Wednesday, June 13, 2018

Bicycles for the Last Mile





I am a Delhi Metro fanboy. Over the past few months, with the opening of the new Magenta Line, I have found it a lot more convenient to use the metro instead of driving a car.  The rising cost of petrol and parking charges, combined with the daily hassle of crawling through the traffic are factors that make public transport a more attractive option. However, one problem remains - last mile connectivity.

In my case the 'last mile' is about 5km (3.1 miles). So far, I have been covering this distance using buses, autos or the app-cabs (Uber/Ola). Recently, an interesting new option turned up on the horizon.

A few weeks ago, I exited the Okhla Bird Sanctuary (OBS) Metro station to see an array of bright green bicycles lined up in the parking lot. An attendant at the car-parking lot looked blank when I asked him about the bicycles. There were no boards either to explain why ~20 bicyles were lined up there. 

Just as I was about to leave, a lady rode in, left the bicycle in the vicinity, checked something on her mobile and hurried into the station. This is when it occured to me that I was seeing the first batch of dockless, IOT-enabled "smart bikes" in NCR Delhi, from a company named Mobycy

A quick search on the internet tells you that Mobycy is a venture launched last year by Akash Gupta, the former vice president and marketing head of digital wallet firm Mobikwik. The smart-bikes are currently available in select areas of Delhi-NCR region, including Noida, Gurugram, Faridabad and Chandigarh.

Surprisingly, India is a late entrant into the dockless bicycle renting business. It seems the early bird was a German company called Deutsche Bahn which developed the first remote locking systems in 1998. A lot has happened since then:  over 30 companies operate in China, where Ofo, Mobike and oBike have become the world's largest bike share operators with millions of bikes spread over 100 cities. Ofo has 200 million users in 250 countries, Mobike has a similar number in 180 cities, and they are funded by Chinese tech giants Tencent and Alibaba respectively.

The going has been tough for many companies. Gobee - the first dockless bike operator in Paris - has decided to quit after more than a thousand bikes had been stolen or “privatised” and around 3,400 more had been vandalised. City councils in Lisbon and Melbourne have started removing their fleet of oBikes after they were found to be parked carelessly and obstructing roads, subways and staircases.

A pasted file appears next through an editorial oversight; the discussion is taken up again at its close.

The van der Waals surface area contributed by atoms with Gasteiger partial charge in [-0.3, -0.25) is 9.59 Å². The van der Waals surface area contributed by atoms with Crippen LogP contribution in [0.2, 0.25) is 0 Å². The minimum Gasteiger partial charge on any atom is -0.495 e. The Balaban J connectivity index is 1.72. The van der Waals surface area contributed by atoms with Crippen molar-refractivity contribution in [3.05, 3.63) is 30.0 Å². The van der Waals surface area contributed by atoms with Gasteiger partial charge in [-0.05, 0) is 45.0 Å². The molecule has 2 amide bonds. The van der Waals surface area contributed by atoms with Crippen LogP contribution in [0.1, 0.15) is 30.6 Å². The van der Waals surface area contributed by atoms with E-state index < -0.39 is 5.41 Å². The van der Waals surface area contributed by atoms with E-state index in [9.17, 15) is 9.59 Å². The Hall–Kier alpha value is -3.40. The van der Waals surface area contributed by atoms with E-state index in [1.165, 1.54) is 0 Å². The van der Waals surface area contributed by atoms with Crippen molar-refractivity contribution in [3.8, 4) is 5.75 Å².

Mobycy, by launching its operations in the scrappy North Indian cities, seems to have decided to take the bull by its horns. It has made a cautious beginning by creating 'Parking Circles' - designated points where bicycles can be parked, and charging a 'convenience fee' for those that are parked outside these circles. 

This is a great new service and I really hope it succeeds. It remains to be seen if Mobycy has learnt the right lessons from the failure of Gobee and oBikes in other countries.

As for me, I am waiting for a 'parking circle' to appear closer to Sec-105 in Noida. Until then it makes more sense to depend on UberShare and UPSRTC for my last mile connectivity. 

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PostScript - User Experience - 19 June 2018

Last Friday, I tried out a Mobycy bicycle for the first time. I walked across to the Parking Circle outside HCL office, and amidst the hundreds of motorbikes and cars parked by the roadside, found two Mobycy's.

It took less than a minute for me to access the app, scan the QR code and open the locks. After quickly adjusting the seat-height, I set off towards the OBS metro station 4km away. The ride was quite smooth - the bicycle feels sturdy and reliable, the tyres are tubeless and puncture resistant/proof, the front basket is useful for keeping stuff but it takes a bit of getting used to, and the bicycle has a neat mechanical bell built into handlebar.

Once the ride was over it took me a few minutes to lock and exit because internet connection here was a bit iffy. This may also explain why so many bikes (~30) remain unused on the racks. Since the ride was completed in less than 30 minutes, it cost me just Rs.4.15 on Paytm, after a 15% "Summer Discount".

Overall its a great convenience, and I look forward to seeing more Mobycy parking-circles in the city! 


Lots of dockless-bikes - I hope more people start using them!


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LINKS & REFERENCES:

* https://economictimes.indiatimes.com/small-biz/startups/newsbuzz/mobycy-launches-dockless-bike-sharing-service-app/articleshow/61961324.cms

* (05Dec17) - https://www.vccircle.com/bicycle-sharing-startup-mobycy-raises-seed-funding/
- Mobycy, has raised $500,000 (Rs 3.2 crore) in a seed round from a US-based angel investor

* (Mar2018) - https://www.telegraph.co.uk/travel/news/are-dockless-bikes-the-future/

* 25Feb2018) - https://www.telegraph.co.uk/news/2018/02/25/wheels-fall-latest-paris-bike-scheme-thefts-vandalism/

* Bicycle sharing system - https://en.wikipedia.org/wiki/Bicycle-sharing_system


* Deutsche Bahn, Germany - https://www.callabike-interaktiv.de/en?



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